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Kenya: New laws mark major setback for media freedom in Kenya

Publisher Article 19
Publication Date 16 December 2013
Cite as Article 19, Kenya: New laws mark major setback for media freedom in Kenya, 16 December 2013, available at: [accessed 25 April 2017]
DisclaimerThis is not a UNHCR publication. UNHCR is not responsible for, nor does it necessarily endorse, its content. Any views expressed are solely those of the author or publisher and do not necessarily reflect those of UNHCR, the United Nations or its Member States.

ARTICLE 19 is deeply concerned about the new media landscape in Kenya following the passage of two laws by the National Assembly on 5 December 2013. The effect of these laws is seriously damaging for the media and the right to freedom of expression in the country as the changes introduce undue state interference in media regulation. ARTICLE 19 calls on the Kenyan Government to urgently review these laws and ensure they are amended in order to comply with international freedom of expression standards.

"The media laws passed by the National Assembly are unconstitutional as they fail to ensure that media bodies are free from government, commercial or political control and interference. These laws must not be allowed to be put into practice. Media freedom in Kenya will be seriously damaged if these laws are not reviewed. Their review must meet should be look to progressive global practices to ensure the best possible protection for the right to freedom of expression," said Henry Maina, Director ARTICLE 19 Eastern Africa.

Two bills were passed in National Assembly on 5 December:

The Kenya Information Communication (Amendment) Bill (KICA Bill) 2013 creates a Communication and Multimedia Appeals Tribunal, which falls under the state controlled Communication Authority; The Tribunal will have power to impose hefty fines on media houses and journalists, recommend de-registration of journalists and make any order on freedom of expression. This Bill was passed with the retrogressive proposals of a presidential memo submitted to Parliament following the President's decline to assent the initial version of this Bill.

The Media Council Bill 2013 establishes the Media Council of Kenya, in order to promote and safeguard media freedoms in the country and establishes the Media Council's Complaints Commission.

ARTICLE 19 is concerned about these laws for the following reasons:

They grant power to the state to control broadcast media regulation by creating executive discretion over appointments to the Board of the Communication Authority, which will regulate the broadcast and telecommunications sector. The Cabinet Secretary is given a choice of candidates from which to select the final appointees. The proposed provision by stakeholders was to establish a broadly constituted panel in order to select the final appointees for formal appointment by the Cabinet Secretary;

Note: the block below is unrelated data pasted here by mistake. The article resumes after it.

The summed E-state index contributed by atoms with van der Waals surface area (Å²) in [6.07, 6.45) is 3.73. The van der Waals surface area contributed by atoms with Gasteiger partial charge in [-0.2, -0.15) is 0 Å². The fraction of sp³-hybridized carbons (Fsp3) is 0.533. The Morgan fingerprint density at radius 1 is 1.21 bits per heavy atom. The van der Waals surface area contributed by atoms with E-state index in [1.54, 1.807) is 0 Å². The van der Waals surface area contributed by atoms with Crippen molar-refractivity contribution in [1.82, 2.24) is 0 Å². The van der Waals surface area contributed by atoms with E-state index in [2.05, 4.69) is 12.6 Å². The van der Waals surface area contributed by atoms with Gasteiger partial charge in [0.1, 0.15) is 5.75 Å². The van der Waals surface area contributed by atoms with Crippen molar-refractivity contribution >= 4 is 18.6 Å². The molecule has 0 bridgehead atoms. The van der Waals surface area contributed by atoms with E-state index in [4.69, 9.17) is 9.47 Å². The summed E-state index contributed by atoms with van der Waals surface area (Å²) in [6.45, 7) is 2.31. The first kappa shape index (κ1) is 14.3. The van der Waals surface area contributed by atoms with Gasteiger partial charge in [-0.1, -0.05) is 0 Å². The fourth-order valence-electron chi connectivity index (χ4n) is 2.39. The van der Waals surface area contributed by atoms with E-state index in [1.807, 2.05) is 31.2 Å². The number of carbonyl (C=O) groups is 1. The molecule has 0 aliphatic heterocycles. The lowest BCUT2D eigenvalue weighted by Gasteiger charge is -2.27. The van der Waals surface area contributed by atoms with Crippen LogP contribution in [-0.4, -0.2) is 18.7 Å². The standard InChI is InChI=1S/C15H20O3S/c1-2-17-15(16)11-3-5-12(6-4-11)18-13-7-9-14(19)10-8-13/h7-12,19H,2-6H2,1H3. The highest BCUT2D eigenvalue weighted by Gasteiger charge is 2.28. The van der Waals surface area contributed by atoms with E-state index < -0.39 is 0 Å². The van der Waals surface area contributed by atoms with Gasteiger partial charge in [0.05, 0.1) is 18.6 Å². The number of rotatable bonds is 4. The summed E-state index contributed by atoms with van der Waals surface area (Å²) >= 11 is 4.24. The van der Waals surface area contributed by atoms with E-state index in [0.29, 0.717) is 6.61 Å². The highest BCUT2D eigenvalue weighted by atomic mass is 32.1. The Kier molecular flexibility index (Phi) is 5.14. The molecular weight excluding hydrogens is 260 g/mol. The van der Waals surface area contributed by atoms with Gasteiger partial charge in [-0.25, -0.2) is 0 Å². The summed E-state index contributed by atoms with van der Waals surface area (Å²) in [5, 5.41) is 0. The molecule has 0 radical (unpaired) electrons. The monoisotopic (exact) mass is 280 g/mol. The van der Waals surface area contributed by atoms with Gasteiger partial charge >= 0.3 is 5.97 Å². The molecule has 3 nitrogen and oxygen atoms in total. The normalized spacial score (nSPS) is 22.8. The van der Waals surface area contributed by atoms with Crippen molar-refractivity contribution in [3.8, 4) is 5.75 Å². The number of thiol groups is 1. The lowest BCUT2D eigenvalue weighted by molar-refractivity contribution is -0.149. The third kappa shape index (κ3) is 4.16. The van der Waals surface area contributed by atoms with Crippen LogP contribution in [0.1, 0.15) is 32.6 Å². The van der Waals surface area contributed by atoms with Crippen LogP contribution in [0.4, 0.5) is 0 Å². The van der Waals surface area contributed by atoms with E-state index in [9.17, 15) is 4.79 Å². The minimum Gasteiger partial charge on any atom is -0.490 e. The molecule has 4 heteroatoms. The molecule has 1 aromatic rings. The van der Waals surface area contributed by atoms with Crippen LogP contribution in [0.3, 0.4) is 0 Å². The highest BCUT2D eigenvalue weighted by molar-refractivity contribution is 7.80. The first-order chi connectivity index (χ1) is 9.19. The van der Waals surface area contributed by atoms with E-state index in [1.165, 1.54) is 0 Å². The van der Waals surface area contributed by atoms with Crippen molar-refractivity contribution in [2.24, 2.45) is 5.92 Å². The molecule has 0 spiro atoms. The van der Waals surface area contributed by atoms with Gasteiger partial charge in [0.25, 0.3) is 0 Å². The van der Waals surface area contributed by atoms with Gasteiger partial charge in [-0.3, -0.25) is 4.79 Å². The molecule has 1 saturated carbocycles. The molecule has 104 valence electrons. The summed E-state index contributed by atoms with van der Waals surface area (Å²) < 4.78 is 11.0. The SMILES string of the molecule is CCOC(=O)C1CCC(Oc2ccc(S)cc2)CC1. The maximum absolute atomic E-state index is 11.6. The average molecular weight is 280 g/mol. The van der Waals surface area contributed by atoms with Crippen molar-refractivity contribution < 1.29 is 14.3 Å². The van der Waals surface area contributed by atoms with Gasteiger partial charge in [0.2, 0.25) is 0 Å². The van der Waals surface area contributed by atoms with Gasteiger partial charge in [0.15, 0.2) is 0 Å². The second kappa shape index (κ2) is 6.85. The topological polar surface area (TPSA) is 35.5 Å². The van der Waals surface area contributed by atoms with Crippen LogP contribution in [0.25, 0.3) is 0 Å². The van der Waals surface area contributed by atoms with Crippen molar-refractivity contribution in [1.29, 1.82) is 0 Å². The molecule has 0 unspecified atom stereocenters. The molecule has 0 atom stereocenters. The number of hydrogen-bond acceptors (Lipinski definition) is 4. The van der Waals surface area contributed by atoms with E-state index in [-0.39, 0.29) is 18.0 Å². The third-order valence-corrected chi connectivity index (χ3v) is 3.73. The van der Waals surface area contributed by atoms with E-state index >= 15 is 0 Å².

They create punitive penalties for media outlets and journalists contrary to recognised regional and international standards. These penalties are fines in the amount of over $200,000 for media outlets and close to $6,000 for individual journalists who breached provisions the KICA Bill;

They undermine the independence of the Complaints Commission of the Media Council of Kenya by giving the state controlled Multimedia and Communications Tribunal jurisdiction to hear appeals from the Complaints Commission of the Media Council of Kenya;

They create unjustifiable restrictions on the practice of journalism by prescribing minimal educational standards in order to qualify as a journalist;

They allow legislators to revise the code of conduct of journalists via the inclusion of the Journalists Code of Conduct as part of the law.

ARTICLE 19 notes that while there are a number of serious concerns about the new legislation, the laws do offer limited gains. We are pleased to note that an amendment has been introduced to ensure the independent appointment of members of the Media Council of Kenya. The role of the executive is now limited to merely formalising appointments to the Media Council, as opposed to previous provisions that gave the executive the ultimate decision for selecting members of the Council.

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